Trump’s actions and rhetoric foreshadow an effort to privatize public services and facilitate the corporate takeover of government. The Guild has long recognized that neither democracy nor social justice is possible anywhere where dramatic economic stratification exists. His threats to cut the social safety net for millions of people, to roll back labor protections, and to make it harder to earn a living wage threaten democracy and violate core principles of international human rights laws that the Guild has long supported.
The tactic of the Trump administration to rule based on fear, domination, power, and privilege is something we’ve seen before. We’ve fought against politicians, here and abroad, who have deemed themselves unaccountable to anyone but themselves. Challenging unchecked presidential power and its inevitable abuses is at the core of the Guild’s long history of international solidarity work, especially in countries and regions where the United States has intervened militarily and economically to prop up oppressive regimes, finance coups, and install dictators. We are familiar with the hand of the state in silencing dissenting voices and squashing opposition through the violent tactics of state repression, here and abroad. We’ve fought alongside the Occupy movement and #BlackLivesMatter. We’ve represented independentistas and freedom fighters in Puerto Rico and defended Water Protectors in Standing Rock, North Dakota. We are prepared to work with our social justice allies around the world to challenge any efforts to reach beyond the constitutional limits of the Executive branch or use state resources to suppress, repress, punish, isolate, humiliate, or torture those who refuse to stay silent in the face of a government hostile to the genuine democracy we seek to promote.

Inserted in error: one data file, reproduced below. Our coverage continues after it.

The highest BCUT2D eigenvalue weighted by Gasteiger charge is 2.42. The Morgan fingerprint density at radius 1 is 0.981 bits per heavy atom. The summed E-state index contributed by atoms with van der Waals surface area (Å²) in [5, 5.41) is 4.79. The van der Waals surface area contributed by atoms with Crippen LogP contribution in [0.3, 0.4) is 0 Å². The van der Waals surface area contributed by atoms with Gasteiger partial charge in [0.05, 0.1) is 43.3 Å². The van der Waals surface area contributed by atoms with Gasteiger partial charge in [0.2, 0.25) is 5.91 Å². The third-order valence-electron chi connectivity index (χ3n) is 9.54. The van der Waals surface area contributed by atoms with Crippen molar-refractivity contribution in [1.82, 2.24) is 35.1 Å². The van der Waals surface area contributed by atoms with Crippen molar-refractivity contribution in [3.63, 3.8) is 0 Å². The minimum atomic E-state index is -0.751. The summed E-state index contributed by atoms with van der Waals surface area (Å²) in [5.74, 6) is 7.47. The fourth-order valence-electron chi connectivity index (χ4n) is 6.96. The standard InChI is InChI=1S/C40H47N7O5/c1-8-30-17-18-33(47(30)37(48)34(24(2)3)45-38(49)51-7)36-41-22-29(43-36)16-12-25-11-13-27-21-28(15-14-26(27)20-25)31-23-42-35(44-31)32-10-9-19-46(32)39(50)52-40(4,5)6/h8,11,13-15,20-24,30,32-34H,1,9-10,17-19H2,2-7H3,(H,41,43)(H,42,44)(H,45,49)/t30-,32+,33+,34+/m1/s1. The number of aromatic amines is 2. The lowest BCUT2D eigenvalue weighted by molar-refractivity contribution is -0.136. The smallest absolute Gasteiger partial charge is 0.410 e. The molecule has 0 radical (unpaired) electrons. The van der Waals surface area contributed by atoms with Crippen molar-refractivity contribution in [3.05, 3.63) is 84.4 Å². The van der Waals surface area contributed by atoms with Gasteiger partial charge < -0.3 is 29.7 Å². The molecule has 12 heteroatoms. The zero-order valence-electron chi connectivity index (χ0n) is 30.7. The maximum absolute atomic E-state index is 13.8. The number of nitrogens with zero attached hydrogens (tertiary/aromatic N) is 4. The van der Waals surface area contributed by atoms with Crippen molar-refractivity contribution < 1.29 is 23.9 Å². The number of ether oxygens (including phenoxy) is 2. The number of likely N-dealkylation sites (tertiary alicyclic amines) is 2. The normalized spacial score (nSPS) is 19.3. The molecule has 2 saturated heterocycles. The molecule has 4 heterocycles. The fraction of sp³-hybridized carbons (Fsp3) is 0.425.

As unprecedented as this election is, the National Lawyers Guild has withstood 80 years of attempted repression, surveillance, wars, attacks on social services, state-sanctioned or -administered violence, imprisonment and political persecution. Guild members have a deep history of resistance to draw upon. Many of our elders remain to guide us. The political and legal landscape may shift, but as movement lawyers, law students, and legal workers, we will not relent in our defense of fundamental rights nor in the pursuit of a righteous justice.
We will undoubtedly be called upon to think more expansively and creatively about our work. But, whatever happens, this much is certain: we will be called upon and, as the people’s advocates, we will show up, as we always have. There is no doubt that there are trying times ahead and our communities will be attacked in a myriad of ways. But we will prevail and we will do so under a united and expanded front. As difficult as the years ahead will be, ¡vencerémos! ■
For the complete version of this article which originally appeared in the NLG Review, visit www.nlg.org/nlg-review/article/building-on-80-years-of-radical-lawyering-in-the-age-of-trump/)
Photo: US Marshals drag Arthur Kinoy out of a 1966 hearing on the House Un-American Activities Committee.